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Are Georgia schools good or bad? Depends on audience and agenda.

Politics makes for interesting and changing rhetoric depending on the aim, the agenda and the audience.

An hour ago, a steady stream of legislators, most notably Speaker Pro Tem Jan Jones and House Education Committee Chairman Brooks Coleman, decried the state of Georgia schools in their successful effort to push through the governor's plan to take over failing schools.

The theme of that debate: Too many Georgia schools are resistant to efforts to improve.

And now, here comes this upbeat view of those same schools -- with a cheery message from Gov. Nathan Deal --  based on the state's impressive and improving pass rate on the highly competitive and difficult AP exams.

We are a high poverty state. But former state School Superintendent Kathy Cox began a push to get more high schools students into AP classes -- accelerated college-level courses typically taken by affluent kids  -- that took hold.

Go figure.

More Georgia students than ever are passing Advanced Placement (AP) exams during high school, according to data released this week.

Georgia ranks 15th in the nation for AP pass rates, with 22.2 percent of the class of 2014 scoring a 3 or higher on at least one AP exam. It’s also one of just 16 states to outpace the national average of 21.6 percent.

Georgia is also ranked 15th in the nation for ten-year growth in AP pass rates. The percentage of Georgia seniors passing an AP exam has nearly doubled in the last 10 years, rising from 12.3 percent in 2004 to the current 22.2 percent.

During the past decade, the number of Georgia graduates taking at least one AP exam has increased by nearly 20 percentage points, leading to a significant increase in the number of exams scoring 3 or higher – the scores typically required for college credit.

And Georgia’s strides toward more students taking AP courses and being successful on the exams continue. Georgia ranks 8th in the nation in the percentage of low-income students passing AP exams. There’s other encouraging news as well:

  • The number of African American graduates who took at least one AP exam during high school increased, in the last five years, from 7,316 to 9,369. The number of these students who scored 3 or higher on at least one AP exam increased from 3,989 to 6,448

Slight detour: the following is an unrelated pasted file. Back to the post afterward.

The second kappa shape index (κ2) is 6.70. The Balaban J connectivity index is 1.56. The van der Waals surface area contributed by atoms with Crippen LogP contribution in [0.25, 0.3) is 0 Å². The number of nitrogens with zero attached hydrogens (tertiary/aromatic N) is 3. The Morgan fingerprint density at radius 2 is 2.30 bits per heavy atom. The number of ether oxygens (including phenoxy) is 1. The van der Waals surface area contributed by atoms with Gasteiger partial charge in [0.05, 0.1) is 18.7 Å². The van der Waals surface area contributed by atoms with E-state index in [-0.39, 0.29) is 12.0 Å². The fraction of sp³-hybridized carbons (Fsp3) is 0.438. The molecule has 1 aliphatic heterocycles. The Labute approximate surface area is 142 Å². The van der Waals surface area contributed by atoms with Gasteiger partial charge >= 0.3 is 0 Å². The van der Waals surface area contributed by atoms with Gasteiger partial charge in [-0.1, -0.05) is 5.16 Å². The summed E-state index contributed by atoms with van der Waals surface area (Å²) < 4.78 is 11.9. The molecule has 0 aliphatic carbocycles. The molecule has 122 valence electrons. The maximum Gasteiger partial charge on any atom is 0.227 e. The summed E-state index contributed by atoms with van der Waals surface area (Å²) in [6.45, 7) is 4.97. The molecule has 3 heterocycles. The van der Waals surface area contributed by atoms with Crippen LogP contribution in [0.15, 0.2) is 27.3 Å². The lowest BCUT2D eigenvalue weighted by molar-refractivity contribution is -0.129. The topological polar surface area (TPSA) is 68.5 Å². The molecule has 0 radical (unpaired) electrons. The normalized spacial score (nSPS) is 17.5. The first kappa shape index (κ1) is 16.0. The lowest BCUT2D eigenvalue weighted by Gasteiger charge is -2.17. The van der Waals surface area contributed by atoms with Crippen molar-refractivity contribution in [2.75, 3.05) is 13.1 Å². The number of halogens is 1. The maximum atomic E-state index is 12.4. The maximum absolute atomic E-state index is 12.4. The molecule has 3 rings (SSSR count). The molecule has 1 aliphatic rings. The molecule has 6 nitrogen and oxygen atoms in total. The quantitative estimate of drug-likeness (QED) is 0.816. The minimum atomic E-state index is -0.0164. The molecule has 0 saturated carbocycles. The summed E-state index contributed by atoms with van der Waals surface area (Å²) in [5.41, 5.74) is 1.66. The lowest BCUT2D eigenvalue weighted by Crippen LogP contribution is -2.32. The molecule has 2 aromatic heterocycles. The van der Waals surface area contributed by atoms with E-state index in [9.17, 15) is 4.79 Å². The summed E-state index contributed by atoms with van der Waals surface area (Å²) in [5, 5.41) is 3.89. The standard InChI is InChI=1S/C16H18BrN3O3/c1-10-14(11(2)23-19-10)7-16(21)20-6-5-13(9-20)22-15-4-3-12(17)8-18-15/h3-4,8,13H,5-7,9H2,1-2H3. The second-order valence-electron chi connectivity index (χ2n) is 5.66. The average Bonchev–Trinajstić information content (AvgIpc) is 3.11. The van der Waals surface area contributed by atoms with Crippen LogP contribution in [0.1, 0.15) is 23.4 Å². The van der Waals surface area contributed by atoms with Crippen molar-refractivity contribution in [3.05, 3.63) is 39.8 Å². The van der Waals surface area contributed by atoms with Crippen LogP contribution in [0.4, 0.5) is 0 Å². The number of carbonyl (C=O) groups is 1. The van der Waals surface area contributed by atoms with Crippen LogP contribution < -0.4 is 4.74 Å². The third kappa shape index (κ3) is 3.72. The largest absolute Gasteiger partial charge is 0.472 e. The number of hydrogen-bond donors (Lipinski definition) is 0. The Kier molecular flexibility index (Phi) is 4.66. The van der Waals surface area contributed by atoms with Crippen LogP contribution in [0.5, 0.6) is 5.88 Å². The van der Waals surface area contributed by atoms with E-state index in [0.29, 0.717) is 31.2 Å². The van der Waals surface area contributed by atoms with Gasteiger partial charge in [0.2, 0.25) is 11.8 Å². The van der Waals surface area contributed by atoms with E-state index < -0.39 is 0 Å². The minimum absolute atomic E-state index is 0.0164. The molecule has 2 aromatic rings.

• 8.1 percent (2,483) of African American students from Georgia’s public high school class of 2014 scored 3 or higher on at least one AP exam during high school, compared to 7.2 percent for the nation
  • 12,121 low-income graduates in the class of 2014 took at least one AP exam during high school, more than 10 times the number of low-income graduates who took an exam in the class of 2004
  • Data from the graduating class of 2014 show that Georgia has succeeded in closing the equity gap in AP participation and AP success among Hispanic/Latino students. In 2014, 8.5 percent of Georgia’s public high school graduating class was composed of Hispanic/Latinos, compared to 9 percent of AP test takers and 8.8 percent of those who scored a 3 or higher

“I’m pleased to see these positive numbers, because they represent more kids being successful in our schools,” State School Superintendent Richard Woods said. “Our students are achieving on higher levels, and that achievement is expanding through all student populations. That’s wonderful news for Georgia.”

Gov. Nathan Deal added, “These scores reflect the excellent work performed at schools throughout the state of Georgia. Students who perform well on these challenging tests have mastered rigorous course work and developed advanced critical thinking skills. To see such achievement promises bright futures for these students and for the next generation of Georgia’s workforce. I congratulate these hard-working students, their families who support them and their devoted teachers who enlighten them.”



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About the Author

Maureen Downey has written editorials and opinion pieces about local, state and federal education policy since the 1990s.